Teacher education has become the object of criticism from several sectors. The U.S. Secretary of Education, Arne Duncan (2009), has made public statements on what he says is the mediocrity of teacher education. Like many of the attacks on education in general, these criticisms seem ill informed and even disingenuous. They are also subjective and, I believe, ideologically driven. They are given as statements of fact, but are not supported by reliable or valid evidence. Those who disagree with them are accused of bias, self-interest or are discredited.
The National Council on Teacher Quality (NCTQ), cited above for misusing DOE funds to promote programs, has captured the media’s attention with its ideologically driven “studies” to show the deficiencies of teacher education (AACTE, 2011). A recent example is its “study” of teacher education in Illinois, which it has now expanded to all of the teacher education programs in the United States. This “study” is being conducted by the National Council on Teacher Quality and the US News and World Report to rank teacher education programs in the United States. It is very long on biased surveying and very short on scientific methodology and validity, resulting in programs that conform to NCTQ’s ideological formulas being rated well and those that do not being considered as weak or failing.
Eduventures, a research and consulting agency, found “The majority of NCTQ’s standards are not evidence-based, and appear to reflect the specific viewpoint of NCTQ” (2010, p. 3). Its report concludes:
While it is important that SOEs [Schools of Education] be held accountable for preparing high quality teachers, the study that NCTQ has conducted in Illinois of teacher preparation programs is significantly flawed. The quality of outputs and employer ratings are not taken into consideration—an integral piece to consider when judging the quality of preparation program. The federal government and state and local policymakers increasingly emphasize outcomes and results in producing highly effective teachers that increase student achievement, turning away from inputs alone as indicators of teacher quality. The lack of clarity and transparency with regards to the common standards that NCTQ is using and the processes and procedures used to analyze the collected data make the methodology of the NCTQ study in Illinois problematic. While the study provides a high-level look across teacher education program models, its methodology flaws ultimately limit the validity of the study’s conclusions and make the findings somewhat unreliable. Eduventures analysts recommend that policymakers, the public, and the press should keep these limitations in mind when reviewing the results of the NCTQ study. (p. 4)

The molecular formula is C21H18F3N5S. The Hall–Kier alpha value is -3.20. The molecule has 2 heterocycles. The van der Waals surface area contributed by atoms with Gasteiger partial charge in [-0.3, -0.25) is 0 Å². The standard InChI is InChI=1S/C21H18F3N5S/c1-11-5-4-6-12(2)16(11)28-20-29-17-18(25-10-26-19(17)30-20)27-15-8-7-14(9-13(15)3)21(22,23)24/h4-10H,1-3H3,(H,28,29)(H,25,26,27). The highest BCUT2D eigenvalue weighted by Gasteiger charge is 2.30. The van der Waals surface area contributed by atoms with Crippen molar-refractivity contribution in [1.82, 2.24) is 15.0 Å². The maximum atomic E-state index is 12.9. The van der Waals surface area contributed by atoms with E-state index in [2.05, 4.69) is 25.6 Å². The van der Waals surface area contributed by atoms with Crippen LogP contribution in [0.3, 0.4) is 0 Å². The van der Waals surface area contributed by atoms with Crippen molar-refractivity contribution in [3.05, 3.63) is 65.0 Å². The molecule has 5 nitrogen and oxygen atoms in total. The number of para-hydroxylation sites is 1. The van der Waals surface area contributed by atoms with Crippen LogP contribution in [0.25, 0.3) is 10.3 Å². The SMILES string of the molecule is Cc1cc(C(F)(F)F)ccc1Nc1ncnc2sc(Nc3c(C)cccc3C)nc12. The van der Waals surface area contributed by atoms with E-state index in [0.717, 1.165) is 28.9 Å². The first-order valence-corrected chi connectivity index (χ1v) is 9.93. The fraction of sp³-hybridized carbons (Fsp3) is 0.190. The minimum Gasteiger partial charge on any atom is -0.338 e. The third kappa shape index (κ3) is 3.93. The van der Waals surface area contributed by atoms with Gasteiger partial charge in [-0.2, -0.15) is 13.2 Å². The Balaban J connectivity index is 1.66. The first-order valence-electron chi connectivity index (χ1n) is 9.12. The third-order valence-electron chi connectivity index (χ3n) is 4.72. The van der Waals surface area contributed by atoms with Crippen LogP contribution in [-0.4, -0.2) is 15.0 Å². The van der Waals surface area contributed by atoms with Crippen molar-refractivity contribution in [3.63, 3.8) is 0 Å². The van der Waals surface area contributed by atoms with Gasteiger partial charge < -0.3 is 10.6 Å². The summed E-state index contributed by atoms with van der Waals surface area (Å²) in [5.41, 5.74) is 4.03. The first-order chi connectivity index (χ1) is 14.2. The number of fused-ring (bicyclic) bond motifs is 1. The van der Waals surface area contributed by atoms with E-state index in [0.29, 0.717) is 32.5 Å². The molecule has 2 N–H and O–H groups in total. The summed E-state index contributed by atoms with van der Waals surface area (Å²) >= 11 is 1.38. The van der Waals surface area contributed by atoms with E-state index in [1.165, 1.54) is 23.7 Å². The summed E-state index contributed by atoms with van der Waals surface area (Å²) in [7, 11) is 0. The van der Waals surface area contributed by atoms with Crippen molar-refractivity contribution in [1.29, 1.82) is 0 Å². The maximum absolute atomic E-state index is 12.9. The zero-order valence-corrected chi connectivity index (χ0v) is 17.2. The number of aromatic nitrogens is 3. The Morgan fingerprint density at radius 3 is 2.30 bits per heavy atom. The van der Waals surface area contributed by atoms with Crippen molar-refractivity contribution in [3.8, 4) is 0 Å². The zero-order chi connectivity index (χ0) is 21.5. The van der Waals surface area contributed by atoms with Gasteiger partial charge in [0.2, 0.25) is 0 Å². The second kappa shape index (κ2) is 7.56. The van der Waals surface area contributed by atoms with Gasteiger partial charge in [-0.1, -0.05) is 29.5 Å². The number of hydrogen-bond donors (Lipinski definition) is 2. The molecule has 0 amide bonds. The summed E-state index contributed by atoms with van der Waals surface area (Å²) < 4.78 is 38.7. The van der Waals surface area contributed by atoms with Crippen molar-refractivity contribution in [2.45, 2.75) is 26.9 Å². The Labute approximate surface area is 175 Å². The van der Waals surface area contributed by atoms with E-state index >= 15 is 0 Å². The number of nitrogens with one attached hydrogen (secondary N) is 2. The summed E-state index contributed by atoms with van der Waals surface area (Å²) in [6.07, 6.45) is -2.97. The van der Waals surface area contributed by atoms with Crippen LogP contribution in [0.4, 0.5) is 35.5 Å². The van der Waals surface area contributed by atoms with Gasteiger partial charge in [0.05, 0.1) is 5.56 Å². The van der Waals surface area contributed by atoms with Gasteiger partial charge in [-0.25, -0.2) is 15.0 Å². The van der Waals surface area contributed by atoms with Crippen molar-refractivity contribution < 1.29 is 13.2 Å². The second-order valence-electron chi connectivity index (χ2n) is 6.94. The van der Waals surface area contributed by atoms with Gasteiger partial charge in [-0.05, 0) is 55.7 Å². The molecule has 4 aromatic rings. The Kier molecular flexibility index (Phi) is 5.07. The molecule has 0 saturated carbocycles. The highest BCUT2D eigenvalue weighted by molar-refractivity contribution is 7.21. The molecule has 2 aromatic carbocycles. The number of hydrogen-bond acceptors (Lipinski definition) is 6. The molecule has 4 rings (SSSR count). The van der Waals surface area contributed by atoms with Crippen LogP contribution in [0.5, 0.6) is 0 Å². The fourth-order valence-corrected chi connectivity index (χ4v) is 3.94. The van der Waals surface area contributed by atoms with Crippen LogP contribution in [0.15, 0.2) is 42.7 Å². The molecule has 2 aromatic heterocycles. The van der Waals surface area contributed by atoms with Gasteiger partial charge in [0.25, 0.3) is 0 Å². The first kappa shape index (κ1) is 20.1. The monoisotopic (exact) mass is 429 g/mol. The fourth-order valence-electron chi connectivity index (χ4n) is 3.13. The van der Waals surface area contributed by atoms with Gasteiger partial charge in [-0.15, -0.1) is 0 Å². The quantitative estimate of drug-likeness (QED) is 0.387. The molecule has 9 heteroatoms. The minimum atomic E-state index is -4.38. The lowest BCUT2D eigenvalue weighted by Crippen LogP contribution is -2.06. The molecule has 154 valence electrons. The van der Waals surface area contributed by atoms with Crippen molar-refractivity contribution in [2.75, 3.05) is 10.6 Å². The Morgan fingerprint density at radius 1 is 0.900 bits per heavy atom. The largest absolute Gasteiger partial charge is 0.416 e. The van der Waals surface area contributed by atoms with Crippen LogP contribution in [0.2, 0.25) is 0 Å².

Further, the American Association of Colleges of Teacher Education (AACTE) finds NCTQ’s efforts and methodologies do not meet scientific evidence or research-based standards (2011). Unfortunately, these NCTQ results are presented as valid and convincing evidence of the problems with teacher education.
Popular programs with policy makers are alternative routes to teaching that require very limited education coursework or clinical experience in education programs. They put their teacher candidates with only subject content knowledge in classrooms after intensive two to six week orientations. The trend is to allow any alternative path to teacher certification that claims to be better or cheaper. Teach For America (TFA) is the most well known, prestigious and popular of these programs.
On the other hand, increased clinical experiences in teacher education programs are being called for in reform proposals. Like any profession, whether medicine, law or some other trade, teachers may not feel truly prepared for the first year on-the- job, but they have been given enough experience and a foundation upon which to build. Paradoxically, traditionally prepared students generally have extensive field experiences, whereas the alternative program those policy makers are promoting have minimal or none. Teacher candidates need practical experience based on sound knowledge and meaningful feedback. What are these reformers basing their contrary recommendations on? What are their motives? The rhetoric behind these proposals seems to be aimed at criticizing teacher education as irrelevant or unnecessary.
Though teacher education is being attacked, surveys consistently show that the large majority of teachers feel the teacher education program they graduated from did a good to excellent job preparing them to be a teacher. The general public believes from their personal experience that their educational institutions and teachers, elementary, secondary and post-secondary, are doing and have done a good job.
Though most teacher education programs are pursuing their missions with integrity and providing their teacher candidates with needed skills and in-classroom experience to be successful, those that are not should be put on notice and finally closed if they do not meet the vital and challenging standards of the profession. Teacher education programs need to raise professional standards continually so that excellent teachers are available, even though the policies being advocated by government are discouraging the best and brightest from becoming educators, and the position, livelihood and calling of teaching are being diminished.